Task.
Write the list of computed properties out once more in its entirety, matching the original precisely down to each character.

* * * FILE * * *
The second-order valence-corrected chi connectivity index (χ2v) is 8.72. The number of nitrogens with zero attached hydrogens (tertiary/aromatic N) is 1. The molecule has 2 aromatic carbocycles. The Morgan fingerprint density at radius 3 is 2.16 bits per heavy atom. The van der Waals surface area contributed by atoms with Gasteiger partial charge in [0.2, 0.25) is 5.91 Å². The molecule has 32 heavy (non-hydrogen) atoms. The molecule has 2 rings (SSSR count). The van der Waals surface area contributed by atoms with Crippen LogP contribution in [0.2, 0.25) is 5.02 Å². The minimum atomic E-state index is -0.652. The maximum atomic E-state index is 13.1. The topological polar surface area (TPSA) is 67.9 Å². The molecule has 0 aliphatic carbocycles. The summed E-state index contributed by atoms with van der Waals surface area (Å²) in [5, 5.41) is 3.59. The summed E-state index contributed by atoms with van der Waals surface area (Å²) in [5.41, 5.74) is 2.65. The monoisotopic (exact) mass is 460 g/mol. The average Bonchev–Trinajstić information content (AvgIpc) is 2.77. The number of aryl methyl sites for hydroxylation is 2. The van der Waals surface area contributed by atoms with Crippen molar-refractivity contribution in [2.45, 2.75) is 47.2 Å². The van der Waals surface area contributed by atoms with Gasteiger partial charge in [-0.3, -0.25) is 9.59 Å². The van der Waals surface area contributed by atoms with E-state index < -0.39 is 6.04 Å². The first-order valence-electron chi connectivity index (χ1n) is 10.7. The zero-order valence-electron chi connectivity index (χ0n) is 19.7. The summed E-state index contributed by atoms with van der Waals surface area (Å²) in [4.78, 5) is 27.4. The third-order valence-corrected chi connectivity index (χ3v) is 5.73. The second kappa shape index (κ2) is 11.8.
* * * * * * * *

The second-order valence-corrected chi connectivity index (χ2v) is 8.72. The number of nitrogens with zero attached hydrogens (tertiary/aromatic N) is 1. The molecule has 2 aromatic carbocycles. The Morgan fingerprint density at radius 3 is 2.16 bits per heavy atom. The van der Waals surface area contributed by atoms with Gasteiger partial charge in [0.2, 0.25) is 5.91 Å². The molecule has 32 heavy (non-hydrogen) atoms. The molecule has 2 rings (SSSR count). The van der Waals surface area contributed by atoms with Crippen LogP contribution in [0.2, 0.25) is 5.02 Å². The minimum atomic E-state index is -0.652. The maximum atomic E-state index is 13.1. The topological polar surface area (TPSA) is 67.9 Å². The molecule has 0 aliphatic carbocycles. The summed E-state index contributed by atoms with van der Waals surface area (Å²) in [5, 5.41) is 3.59. The summed E-state index contributed by atoms with van der Waals surface area (Å²) in [5.41, 5.74) is 2.65. The monoisotopic (exact) mass is 460 g/mol. The average Bonchev–Trinajstić information content (AvgIpc) is 2.77. The number of aryl methyl sites for hydroxylation is 2. The van der Waals surface area contributed by atoms with Crippen molar-refractivity contribution in [2.45, 2.75) is 47.2 Å². The van der Waals surface area contributed by atoms with Gasteiger partial charge in [-0.3, -0.25) is 9.59 Å². The van der Waals surface area contributed by atoms with E-state index < -0.39 is 6.04 Å². The first-order valence-electron chi connectivity index (χ1n) is 10.7. The zero-order valence-electron chi connectivity index (χ0n) is 19.7. The summed E-state index contributed by atoms with van der Waals surface area (Å²) in [4.78, 5) is 27.4. The third-order valence-corrected chi connectivity index (χ3v) is 5.73. The second kappa shape index (κ2) is 11.8.